However, it is unexceptionable that M&As are a quintessential fount of growth in the realm of the business software industry. While 2020 was an unusual and unsettling year in several respects, the technology sector and, notably the global software market, remained resilient. At the actual commencement of the COVID-19 pandemic, the global software market observed a decade-low performance. As a result, the pandemic significantly altered the large-cap deal activity in the second quarter of 2020. However, a surge in trust and buyer confidence saw M&A activity pick up, making deal making record highs by the fourth quarter 2020. This restored faith came from accelerating digital transformation trends encouraging a broad-based resurgence in technology spend. The activity was further supported by a peak in the number of special-purpose acquisition companies (SPACs), combined with the continuously sound private capital appetite for software assets. The exceptional return to activity was most evident at the high end of the market. Application software targets worth > $1bn represented 76% of disclosed deal value. They traded at an all-time high median of 8.6x revenue. Notwithstanding these record levels of activity in the fourth quarter of 2020, this activity continued at pace into 2021. Therefore, it is fair to declare that the pandemic accelerated changes that companies envisioned, pulling forward years of development into months.
Source: Global Software Sector Update by Pagemill Partners
Finally, it is also worth analyzing the robotic process automation (RPA) market. It can be described as the business for authorized software platforms to build scripts required to automate repetitive, rule-based, predictable jobs traditionally carried out by humans. In other words, it maps a human task in RPA software language for a software script to follow, with runtime allocated to execute the script by a control dashboard or orchestrator. The RPA market is proliferating, and through 2025, this market will mature and consolidate. However, it is still profoundly fragmented at present, as vendors in adjacent markets are beginning to offer RPA capabilities. UiPath is the global market leader, followed by Automation Anywhere and Blue Prism.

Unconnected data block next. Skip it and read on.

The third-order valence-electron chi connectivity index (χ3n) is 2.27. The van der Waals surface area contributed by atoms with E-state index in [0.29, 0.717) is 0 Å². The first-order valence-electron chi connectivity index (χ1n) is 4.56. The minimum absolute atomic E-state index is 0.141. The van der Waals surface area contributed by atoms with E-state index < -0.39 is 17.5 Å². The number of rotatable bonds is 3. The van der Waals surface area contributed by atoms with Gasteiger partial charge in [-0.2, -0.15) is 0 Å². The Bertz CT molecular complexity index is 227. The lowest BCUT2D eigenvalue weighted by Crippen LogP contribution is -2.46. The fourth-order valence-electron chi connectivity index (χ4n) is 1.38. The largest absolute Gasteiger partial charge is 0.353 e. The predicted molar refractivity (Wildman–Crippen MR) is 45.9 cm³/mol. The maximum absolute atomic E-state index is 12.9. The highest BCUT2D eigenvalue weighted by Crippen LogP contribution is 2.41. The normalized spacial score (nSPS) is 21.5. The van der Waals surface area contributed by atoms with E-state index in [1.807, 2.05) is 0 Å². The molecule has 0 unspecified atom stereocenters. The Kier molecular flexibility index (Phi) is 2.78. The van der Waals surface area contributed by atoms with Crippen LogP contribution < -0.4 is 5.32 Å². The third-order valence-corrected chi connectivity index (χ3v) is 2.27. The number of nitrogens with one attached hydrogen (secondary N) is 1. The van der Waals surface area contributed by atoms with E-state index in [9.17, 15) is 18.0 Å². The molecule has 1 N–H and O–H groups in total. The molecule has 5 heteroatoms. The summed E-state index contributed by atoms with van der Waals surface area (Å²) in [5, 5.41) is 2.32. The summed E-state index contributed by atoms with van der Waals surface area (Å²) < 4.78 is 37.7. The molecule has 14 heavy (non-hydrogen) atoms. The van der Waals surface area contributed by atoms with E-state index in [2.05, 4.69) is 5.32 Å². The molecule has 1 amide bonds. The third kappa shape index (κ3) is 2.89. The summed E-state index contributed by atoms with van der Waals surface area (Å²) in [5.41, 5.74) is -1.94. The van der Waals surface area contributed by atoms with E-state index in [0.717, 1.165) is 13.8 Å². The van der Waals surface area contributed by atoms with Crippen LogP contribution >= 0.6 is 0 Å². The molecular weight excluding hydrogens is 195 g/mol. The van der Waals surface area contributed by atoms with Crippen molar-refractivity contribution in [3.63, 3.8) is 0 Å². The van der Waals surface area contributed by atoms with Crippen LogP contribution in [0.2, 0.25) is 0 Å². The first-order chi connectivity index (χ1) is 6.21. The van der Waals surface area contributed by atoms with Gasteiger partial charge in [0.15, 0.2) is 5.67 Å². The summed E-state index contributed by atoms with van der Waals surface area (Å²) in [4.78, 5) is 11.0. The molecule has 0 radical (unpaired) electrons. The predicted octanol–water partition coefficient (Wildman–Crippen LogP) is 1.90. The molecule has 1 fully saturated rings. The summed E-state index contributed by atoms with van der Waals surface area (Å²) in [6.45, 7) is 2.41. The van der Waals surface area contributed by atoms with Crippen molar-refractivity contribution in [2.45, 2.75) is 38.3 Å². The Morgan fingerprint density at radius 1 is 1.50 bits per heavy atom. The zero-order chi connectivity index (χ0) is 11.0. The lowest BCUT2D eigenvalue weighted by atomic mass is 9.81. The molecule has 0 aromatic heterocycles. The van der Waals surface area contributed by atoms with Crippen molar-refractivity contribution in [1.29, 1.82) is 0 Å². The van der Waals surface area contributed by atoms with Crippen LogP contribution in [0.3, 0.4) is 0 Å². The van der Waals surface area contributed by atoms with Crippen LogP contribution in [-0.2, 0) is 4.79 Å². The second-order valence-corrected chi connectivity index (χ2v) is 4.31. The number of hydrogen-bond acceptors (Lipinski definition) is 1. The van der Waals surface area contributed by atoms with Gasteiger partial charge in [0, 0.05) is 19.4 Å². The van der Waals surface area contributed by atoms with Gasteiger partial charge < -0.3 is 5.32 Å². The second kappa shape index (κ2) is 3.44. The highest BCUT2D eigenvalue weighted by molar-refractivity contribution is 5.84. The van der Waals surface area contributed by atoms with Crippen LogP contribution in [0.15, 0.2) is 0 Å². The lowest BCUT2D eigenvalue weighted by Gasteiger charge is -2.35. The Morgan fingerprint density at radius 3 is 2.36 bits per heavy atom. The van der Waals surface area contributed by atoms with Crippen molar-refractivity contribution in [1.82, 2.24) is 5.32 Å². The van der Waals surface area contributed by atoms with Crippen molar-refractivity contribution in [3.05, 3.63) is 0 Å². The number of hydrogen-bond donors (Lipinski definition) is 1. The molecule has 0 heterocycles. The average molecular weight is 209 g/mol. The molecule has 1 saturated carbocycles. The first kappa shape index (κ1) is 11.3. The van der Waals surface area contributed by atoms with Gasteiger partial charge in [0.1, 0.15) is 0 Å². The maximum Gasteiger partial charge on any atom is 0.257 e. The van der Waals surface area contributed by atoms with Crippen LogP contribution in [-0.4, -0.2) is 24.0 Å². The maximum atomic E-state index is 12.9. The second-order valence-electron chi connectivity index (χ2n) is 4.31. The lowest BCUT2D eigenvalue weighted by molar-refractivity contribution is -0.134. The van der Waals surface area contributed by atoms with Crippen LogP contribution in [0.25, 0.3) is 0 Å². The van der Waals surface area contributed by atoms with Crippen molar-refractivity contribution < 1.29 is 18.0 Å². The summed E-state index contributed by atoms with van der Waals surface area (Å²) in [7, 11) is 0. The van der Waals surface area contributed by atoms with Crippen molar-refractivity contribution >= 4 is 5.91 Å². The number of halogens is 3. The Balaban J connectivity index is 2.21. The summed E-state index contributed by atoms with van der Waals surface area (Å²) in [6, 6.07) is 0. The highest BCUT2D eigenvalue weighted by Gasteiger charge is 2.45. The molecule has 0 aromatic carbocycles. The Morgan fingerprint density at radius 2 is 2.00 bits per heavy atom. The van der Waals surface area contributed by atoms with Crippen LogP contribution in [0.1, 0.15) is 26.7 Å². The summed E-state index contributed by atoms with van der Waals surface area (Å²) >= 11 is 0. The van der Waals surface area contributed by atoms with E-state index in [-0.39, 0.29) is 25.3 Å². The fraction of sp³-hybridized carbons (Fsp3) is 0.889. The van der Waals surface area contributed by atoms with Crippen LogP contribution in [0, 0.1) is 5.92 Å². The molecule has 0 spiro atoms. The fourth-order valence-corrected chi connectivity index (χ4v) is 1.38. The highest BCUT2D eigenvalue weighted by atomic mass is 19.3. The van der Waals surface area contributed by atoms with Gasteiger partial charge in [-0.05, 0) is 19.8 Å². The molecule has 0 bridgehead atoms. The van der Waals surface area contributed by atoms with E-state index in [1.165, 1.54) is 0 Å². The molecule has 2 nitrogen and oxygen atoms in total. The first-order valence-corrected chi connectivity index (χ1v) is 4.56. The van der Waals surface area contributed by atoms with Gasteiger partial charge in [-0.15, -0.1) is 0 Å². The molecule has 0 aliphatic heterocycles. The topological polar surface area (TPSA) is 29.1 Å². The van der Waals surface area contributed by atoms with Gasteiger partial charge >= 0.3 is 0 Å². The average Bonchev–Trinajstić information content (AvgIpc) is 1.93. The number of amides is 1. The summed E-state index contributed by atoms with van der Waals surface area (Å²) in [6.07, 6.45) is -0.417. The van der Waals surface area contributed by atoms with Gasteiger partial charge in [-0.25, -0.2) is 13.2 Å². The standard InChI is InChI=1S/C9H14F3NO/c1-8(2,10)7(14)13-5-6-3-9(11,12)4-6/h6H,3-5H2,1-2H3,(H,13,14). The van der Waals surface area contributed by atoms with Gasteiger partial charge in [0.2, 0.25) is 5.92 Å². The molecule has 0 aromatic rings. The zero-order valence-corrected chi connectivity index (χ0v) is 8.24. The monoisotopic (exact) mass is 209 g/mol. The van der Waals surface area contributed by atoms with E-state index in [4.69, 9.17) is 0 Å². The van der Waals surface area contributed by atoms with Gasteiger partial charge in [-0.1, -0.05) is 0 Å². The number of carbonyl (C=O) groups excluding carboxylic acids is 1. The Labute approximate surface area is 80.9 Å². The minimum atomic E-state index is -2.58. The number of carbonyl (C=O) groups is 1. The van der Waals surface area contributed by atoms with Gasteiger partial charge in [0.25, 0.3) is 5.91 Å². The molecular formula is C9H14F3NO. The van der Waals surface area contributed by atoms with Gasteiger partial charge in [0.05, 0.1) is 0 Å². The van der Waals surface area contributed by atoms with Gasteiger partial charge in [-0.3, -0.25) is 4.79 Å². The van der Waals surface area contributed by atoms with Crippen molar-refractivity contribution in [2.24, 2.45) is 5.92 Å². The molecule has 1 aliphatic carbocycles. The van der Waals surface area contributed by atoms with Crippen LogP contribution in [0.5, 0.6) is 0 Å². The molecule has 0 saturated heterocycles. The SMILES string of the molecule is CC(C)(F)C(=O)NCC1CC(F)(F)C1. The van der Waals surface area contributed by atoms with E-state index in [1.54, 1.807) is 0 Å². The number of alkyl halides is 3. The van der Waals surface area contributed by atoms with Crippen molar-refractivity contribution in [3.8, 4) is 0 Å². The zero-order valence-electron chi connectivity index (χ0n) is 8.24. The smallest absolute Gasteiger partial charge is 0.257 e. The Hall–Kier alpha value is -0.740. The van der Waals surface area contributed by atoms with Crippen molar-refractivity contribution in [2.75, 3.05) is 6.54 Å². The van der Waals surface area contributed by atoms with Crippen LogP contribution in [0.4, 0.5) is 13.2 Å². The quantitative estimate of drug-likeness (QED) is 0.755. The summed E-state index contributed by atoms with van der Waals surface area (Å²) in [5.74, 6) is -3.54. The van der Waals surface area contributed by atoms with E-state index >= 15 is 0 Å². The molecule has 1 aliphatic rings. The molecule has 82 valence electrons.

The market is anticipated to develop with the combination of cognitive technologies and changing business processes across industries. Moreover, the expanding demand for automating repetitive tasks is expected to push the market over the projection space. Furthermore, the global pandemic obstructed both internal and external business processes. It affected back- and front-end office operations leading to long response time, employee burnout, documentation backlog, and supply chain disturbances. Therefore, executing a mechanization solution was crucial in optimizing costs and offering more express services. That is why the pandemic has accelerated the need for a digital workforce across enterprises. It has opened up new avenues for RPA providers to catch the market: automation will redefine the post-pandemic idea of work.
Vista Equity Partners will pay a total consideration of £1.1bn ($1.5bn) in cash, resulting in a price per share of £11.25 per share. As a result, Vista will pay a 35% premium compared to the company’s last closing price of £8.32, as of Aug. 27, the last complete trading day before takeover interest was announced. The deal barely claws back the value lost this year as Blue Prism’s shares dropped by around a third, dragged lower by concerns over the cost of developing products needed to be competitive.